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Re: [Qemu-devel] Qemu on Windows: Redirect output to console

From: andrzej zaborowski
Subject: Re: [Qemu-devel] Qemu on Windows: Redirect output to console
Date: Mon, 25 Jun 2007 21:01:56 +0200


On 25/06/07, Peter Laursen <address@hidden> wrote:
Hi everyone,

Thanks for your replies, they have been of great help. I still haven√łt
solved the basic problem of redirecting the output to a console, mostly
because -nographic does not work on Windows ports of Qemu...

There already are Linux operating systems that ship with screen readers
that read the graphic desktops built in, so I would only want to run
text-based operating systems (FreeBSD, for example - I've heard that is
almost pure command line and I'd like to check it out if possible. I
know tha Debian is)

That's not true, FreeBSD as well as all Linux flavours are unix clones
and they can run all the same software, including the GNOME and KDE
environments, as well as all the command line world. Debian's
installer is text based and FreeBSD's installer is text based but the
rest depends on whatever you configured in the installer.

Sadly, I couldn't get the -serial option to work either - here's the
command line that I used to start qemu with:

qemu.exe -L . -m 128 -hda linux.img -soundhw all -localtime -M isapc -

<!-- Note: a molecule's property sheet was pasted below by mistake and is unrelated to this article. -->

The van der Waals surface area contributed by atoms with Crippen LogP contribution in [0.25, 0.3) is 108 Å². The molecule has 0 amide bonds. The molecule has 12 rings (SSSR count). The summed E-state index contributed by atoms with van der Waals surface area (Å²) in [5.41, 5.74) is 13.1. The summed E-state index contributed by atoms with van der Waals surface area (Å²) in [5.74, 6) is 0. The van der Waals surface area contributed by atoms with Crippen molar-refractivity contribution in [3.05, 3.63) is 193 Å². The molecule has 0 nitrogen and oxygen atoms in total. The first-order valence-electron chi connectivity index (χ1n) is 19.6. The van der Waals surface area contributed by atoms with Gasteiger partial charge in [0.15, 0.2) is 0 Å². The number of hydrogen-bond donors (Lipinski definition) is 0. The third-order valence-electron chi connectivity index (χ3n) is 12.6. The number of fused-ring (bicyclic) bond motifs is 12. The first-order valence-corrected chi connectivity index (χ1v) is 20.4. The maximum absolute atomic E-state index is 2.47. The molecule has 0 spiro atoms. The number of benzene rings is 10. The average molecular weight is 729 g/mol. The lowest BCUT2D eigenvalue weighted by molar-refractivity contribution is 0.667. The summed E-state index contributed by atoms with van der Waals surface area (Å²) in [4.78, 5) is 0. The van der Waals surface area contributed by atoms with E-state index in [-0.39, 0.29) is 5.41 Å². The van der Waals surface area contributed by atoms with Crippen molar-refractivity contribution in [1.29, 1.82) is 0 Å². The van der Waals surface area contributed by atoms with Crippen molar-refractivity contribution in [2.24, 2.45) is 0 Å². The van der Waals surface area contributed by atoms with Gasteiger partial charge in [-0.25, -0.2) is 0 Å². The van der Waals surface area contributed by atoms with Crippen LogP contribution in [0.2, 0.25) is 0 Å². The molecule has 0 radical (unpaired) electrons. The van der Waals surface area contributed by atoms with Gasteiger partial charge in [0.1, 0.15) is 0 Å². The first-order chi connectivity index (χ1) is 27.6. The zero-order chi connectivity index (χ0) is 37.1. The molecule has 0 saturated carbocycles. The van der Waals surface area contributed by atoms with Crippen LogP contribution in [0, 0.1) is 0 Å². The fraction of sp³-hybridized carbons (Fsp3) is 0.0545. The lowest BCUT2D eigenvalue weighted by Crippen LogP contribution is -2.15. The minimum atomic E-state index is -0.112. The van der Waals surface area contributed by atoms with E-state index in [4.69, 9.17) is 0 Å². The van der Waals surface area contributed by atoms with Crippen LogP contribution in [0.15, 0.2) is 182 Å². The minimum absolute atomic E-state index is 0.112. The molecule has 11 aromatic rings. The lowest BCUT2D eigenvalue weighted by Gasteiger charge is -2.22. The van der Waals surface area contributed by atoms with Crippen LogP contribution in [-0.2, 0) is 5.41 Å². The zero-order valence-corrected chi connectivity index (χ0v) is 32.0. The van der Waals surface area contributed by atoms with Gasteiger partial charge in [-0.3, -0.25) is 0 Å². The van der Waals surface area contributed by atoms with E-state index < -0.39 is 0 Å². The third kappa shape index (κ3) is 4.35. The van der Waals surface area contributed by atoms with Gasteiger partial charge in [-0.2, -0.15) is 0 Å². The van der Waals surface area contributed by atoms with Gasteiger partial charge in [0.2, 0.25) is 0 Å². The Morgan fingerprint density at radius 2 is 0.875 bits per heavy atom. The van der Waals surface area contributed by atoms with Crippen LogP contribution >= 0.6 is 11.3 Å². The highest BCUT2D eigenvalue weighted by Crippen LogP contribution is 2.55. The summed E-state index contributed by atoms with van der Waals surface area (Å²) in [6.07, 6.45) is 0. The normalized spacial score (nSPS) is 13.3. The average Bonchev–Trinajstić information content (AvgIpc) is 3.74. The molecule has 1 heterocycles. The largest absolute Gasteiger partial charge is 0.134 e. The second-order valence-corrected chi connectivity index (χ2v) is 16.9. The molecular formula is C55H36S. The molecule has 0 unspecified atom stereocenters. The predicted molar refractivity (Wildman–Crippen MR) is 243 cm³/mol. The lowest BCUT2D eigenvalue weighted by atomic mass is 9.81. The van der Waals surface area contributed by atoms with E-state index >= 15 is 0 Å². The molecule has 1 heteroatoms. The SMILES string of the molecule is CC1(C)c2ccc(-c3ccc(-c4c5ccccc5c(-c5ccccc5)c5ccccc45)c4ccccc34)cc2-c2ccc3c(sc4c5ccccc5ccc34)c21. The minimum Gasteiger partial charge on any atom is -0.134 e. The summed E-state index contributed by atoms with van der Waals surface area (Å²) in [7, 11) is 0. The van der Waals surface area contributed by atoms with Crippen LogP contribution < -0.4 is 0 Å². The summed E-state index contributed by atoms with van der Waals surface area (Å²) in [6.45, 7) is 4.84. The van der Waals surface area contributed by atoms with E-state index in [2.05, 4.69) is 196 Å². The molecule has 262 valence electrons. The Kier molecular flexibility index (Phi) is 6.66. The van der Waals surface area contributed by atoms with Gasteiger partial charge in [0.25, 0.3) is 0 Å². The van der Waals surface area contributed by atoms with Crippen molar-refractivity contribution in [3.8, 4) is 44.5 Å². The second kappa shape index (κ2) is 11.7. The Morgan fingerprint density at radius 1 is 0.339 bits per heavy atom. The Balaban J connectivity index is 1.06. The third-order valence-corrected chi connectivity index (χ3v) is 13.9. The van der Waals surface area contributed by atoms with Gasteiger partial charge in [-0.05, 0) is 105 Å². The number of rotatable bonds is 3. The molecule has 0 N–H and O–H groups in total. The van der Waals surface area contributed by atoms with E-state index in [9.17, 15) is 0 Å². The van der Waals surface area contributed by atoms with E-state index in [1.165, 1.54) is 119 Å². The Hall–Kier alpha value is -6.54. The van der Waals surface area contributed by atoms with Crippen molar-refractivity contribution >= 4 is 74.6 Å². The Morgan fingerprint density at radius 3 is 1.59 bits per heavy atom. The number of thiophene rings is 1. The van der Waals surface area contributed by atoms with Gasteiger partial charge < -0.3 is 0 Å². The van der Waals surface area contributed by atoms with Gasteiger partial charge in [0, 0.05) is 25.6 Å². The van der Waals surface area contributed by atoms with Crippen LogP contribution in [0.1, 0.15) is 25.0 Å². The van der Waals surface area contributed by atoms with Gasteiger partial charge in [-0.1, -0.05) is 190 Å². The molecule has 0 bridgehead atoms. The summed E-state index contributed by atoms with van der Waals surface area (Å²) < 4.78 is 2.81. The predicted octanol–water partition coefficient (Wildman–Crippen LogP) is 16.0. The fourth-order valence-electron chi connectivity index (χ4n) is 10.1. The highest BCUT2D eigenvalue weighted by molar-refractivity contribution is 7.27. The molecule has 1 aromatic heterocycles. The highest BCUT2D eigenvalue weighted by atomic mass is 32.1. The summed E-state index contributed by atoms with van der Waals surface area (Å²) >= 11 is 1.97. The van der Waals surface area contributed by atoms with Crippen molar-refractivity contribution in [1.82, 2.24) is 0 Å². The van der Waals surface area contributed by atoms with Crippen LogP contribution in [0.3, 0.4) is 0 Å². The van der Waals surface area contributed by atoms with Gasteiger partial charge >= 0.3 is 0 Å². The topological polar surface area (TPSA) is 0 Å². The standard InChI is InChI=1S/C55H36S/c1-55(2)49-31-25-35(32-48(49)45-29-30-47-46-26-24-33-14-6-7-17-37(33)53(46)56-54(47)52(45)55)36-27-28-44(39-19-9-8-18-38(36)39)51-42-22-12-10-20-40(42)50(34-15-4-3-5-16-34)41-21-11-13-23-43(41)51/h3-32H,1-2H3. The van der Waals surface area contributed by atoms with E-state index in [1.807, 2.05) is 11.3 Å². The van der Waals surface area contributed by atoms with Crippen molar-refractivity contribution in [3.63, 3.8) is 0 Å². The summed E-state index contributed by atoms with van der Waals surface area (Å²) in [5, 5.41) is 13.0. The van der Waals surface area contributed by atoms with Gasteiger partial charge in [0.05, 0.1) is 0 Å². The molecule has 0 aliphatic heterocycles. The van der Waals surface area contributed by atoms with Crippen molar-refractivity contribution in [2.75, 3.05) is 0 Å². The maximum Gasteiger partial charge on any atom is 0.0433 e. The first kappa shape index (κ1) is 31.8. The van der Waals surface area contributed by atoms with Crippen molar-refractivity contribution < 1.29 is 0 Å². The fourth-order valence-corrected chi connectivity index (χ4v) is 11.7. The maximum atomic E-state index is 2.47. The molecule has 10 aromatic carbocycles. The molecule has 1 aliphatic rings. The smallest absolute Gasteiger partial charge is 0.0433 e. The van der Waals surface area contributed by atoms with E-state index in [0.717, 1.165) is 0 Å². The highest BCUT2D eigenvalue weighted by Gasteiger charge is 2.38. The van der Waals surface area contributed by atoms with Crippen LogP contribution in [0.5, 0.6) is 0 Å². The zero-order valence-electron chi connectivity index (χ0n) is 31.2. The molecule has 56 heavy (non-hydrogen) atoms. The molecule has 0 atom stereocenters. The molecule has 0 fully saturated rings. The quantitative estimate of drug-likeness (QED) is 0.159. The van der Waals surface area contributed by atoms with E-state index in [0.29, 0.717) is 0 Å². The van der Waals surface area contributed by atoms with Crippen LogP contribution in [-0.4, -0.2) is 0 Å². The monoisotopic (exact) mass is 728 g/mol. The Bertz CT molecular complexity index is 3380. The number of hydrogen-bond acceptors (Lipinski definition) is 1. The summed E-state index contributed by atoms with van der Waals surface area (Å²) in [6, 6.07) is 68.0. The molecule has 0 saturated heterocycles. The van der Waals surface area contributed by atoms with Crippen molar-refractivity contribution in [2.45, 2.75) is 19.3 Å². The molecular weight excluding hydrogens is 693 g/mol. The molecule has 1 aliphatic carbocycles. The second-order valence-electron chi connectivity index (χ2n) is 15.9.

serial tcp:,server -nographic

In addition to that you need to tell Linux to actually run a console
on the serial port instead of on the video card. This can be done in
the bootloader by appending "console=ttyS0" to kernel parameters, but
there's unfortunately no way to interact with the bootloader without a
video adapter because bootloaders are configured that way on most
distributions. Assuming you have a sound enabled SSH client you could
SSH into the linux guest and interact with it that way, from there you
can reconfigure the system to make a serial console.

Unrelated to that, there's a patch for QEMU that adds an curses based
interface similar to the one that the bochs emulator has. I imagine it
can be a hell to set up on ms windows, if at all possible, but it
eliminates the use serial ports, it lets you interact with the
bootloader and no reconfiguration is needed.

Have you tried distributions like Oralux, BLINUX or Free(b)soft? I
know Free(b)soft is all command line based (or actually emacs based)
and sound enabled at the same time, by employing festival if no
hardware sythesiser or braille tty (brltty) is found.

I still think SSH is the most universal way to interact with any
system and lets you experience all the non-graphical parts of the OS,
including Debian installer or FreeBSD installer.


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